In healthy people, melatonin is a naturally occurring hormone that originates in the pineal gland. The body clock—the internal system that tells you when it’s time to go to sleep and time to wake up—depends on melatonin.
Other bodily functions depend on melatonin, as well, including the release of hormones that control body temperature, hunger and energy levels. Melatonin is even connected to our moods, and it’s recently been linked to aging, reproduction and the inhibition of tumor growth.
However, many people have melatonin deficiencies. In fact, artificial lighting disrupts your body’s melatonin production—and most of us are exposed to artificial light every day in the office, at home and while we’re enjoying our favorite pastimes.
The largest body of research on melatonin is related to breast cancer; studies have found that adequate levels within the body can help lower a woman’s risk. It’s also being studied for its role in heart health, bone health and more.
Not all melatonin is created equal, though. Many over-the-counter supplements contain fillers and chemicals that inhibit its effectiveness or cause other side effects. Luckily, there is hormone replacement therapy available to assist with low levels of melatonin. To discuss whether Connecticut melatonin therapy is right for you consult with an experienced gynecologist today.
Melatonin deficiency isn’t always easy to diagnose. Your doctor will need to run a series of tests and ask you several questions to determine whether you’re deficient in melatonin. Some of the symptoms of melatonin deficiency include:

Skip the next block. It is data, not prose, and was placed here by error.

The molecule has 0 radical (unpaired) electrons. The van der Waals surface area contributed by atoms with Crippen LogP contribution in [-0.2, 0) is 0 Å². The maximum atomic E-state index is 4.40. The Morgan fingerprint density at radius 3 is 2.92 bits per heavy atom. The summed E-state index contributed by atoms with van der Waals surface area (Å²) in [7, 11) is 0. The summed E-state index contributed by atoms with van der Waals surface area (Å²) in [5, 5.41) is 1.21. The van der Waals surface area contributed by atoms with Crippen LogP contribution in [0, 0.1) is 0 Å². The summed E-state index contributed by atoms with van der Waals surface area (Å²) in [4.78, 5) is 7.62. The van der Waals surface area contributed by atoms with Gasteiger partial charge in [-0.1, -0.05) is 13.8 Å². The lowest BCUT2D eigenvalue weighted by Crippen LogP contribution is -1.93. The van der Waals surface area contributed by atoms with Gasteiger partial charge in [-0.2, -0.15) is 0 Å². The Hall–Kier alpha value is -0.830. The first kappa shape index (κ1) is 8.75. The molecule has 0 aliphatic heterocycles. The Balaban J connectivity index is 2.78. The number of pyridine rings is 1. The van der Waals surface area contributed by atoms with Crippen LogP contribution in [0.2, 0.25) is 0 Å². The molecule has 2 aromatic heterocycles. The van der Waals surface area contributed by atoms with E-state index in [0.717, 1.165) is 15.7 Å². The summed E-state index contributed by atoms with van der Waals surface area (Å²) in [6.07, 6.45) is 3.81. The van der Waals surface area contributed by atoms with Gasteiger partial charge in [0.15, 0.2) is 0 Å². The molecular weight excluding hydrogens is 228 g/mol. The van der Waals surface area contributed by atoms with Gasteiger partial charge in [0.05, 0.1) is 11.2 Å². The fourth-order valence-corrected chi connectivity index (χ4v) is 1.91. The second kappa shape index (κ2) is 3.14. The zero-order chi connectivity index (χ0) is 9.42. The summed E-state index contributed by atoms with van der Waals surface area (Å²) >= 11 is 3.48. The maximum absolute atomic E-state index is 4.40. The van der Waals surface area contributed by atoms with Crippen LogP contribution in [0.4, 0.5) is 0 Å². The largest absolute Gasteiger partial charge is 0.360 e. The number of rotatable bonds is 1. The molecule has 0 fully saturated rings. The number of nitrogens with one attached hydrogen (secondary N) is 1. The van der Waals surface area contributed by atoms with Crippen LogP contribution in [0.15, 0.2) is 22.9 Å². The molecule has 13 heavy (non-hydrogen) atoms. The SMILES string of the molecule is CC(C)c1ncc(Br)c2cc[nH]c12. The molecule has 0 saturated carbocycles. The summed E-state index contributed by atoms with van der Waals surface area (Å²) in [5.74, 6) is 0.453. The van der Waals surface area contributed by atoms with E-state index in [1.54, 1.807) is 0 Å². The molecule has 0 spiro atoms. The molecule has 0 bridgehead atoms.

These symptoms are characteristic of melatonin deficiencies, but they’re also symptoms of several other illnesses, disorders, and diseases. That’s why it’s so important to talk to a physician who’s familiar with melatonin and its role within the body; a missed diagnosis of melatonin deficiency can have tragic results.
If you are deficient in melatonin, melatonin imbalance therapy in Connecticut could benefit you.
Many people who have a difficult time falling and staying asleep have decreased melatonin production. The problem gets worse as you age; elderly people generally release only half the melatonin that younger people do.
Because melatonin decreases the amount of time we need to fall asleep and increases the amount of time we stay asleep, as well as improves the quality of the sleep we’re getting, it can lead to better health; our bodies regenerate while we rest.
Melatonin has been shown to be a powerful antioxidant. Free radicals have been known to cause oxidative damage that’s connected to cancer, cataracts and immune impairment, as well as several other health problems. While free radicals damage cells, which results in aging (sometimes premature aging, as well), melatonin often acts as a mercenary agent against them.
While every person is unique, you could be suffering from a melatonin deficiency. If you suspect that you are one of the millions of Americans who aren’t producing enough of this essential hormone, call us to set up a confidential consultation and discuss whether Connecticut melatonin therapy is right for you.